Lack of ages and names are only the beginning. Each Palestinian "victim" has a story, heart-rending, full of context, detail, local color, and moving quotes. The Israeli victims are just statistics, without quotes, without a context, essentially without a story. This lack of balance might be explained if the numbers were unbalanced -- so many more Palestinians dying than Israelis. Yet on December 29, the Times itself reports that in the month of October, more Israeli civilians were killed (45) then Palestinians (41).

So why no names, no ages, no stories for the Israeli victims? Why don't the Israeli unarmed civilians who are deliberately targeted by terrorists get at least the same consideration as the Palestinian civilians who are tragically and mistakenly killed in a tough war against terror that Israel must fight in populated areas?

One is left with the unmistakable conclusion that for the LA Times, Palestinian suffering and Jewish suffering operate by different standards.

Noam Apter was one of the many heroes in Israel's current war against terror. They all have names. They all have ages. And they all have stories. It's about time they were told.

Read Jonathan Medved's profile, Seeding Israel.

January 12, 2003

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Visitor Comments: 35

(35) Susan Levene, April 18, 2017 2:31 AM

Horrible, horrible tragedy, so sad.

Unfortunately it draws attention to the fact that these lovely young people were not being guarded by armed people to avoid a tragedy like this. I hope that in future there will be armed guards protecting a gathering such as this.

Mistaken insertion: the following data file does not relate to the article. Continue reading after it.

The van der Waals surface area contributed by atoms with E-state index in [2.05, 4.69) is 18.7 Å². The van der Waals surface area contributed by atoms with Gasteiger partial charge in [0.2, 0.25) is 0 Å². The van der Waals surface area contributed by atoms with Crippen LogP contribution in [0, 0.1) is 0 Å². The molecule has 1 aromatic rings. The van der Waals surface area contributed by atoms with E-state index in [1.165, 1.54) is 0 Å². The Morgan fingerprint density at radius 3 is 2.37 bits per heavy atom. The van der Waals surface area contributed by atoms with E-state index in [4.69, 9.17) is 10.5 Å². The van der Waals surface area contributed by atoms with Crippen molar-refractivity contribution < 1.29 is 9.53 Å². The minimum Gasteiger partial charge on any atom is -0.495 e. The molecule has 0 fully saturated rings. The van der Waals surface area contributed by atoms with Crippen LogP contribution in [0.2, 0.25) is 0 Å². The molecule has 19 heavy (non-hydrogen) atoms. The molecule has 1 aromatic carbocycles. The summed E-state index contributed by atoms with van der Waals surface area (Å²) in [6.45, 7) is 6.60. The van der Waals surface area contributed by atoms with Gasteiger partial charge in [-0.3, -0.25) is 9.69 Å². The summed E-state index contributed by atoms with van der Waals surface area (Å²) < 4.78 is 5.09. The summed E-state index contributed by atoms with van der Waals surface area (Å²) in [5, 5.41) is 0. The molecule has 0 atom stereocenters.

(34) Anonymous, March 10, 2008 7:22 PM

What else can we expect?

Our media is making the most they can to convert us into a french style nation, catering to the muslims and our innate enemies.We must start gathering ALL family members from any suicide attacker and send them to do some jail time and let them know that after they become suicide bomber their family will pay the consecuences.

(33) batya, January 1, 2008 10:47 AM

and why didn't you mention that he's from Shiloh?

I consider it important. Many of Israel's recent heros were raised in YESHA.

(32) audrey, December 11, 2007 4:23 PM

My Hero

Years have passed since this heroic act occured and I get tears in my eyes everytime I think about Noam Apter. I hope one day to have a son that I could name Noam and hope that a spark of his neshama will be with us.

(31) Richard, September 8, 2006 2:39 AM


I don't offer pacification by your terms and I don't intend to. I just do realize that this happens everywhere in the world and everyday. You are mad at the LA times for not mentioning it but at the same time how many names do you know from the same paper that died today. Do you know their stories. I mourn for you and anyone that knew him. I am sure that the world is at a loss and will be without his prescence. "Do not ask of that which you will not give." Didn't read it, just believe it. I hope you find peace, mine is with you.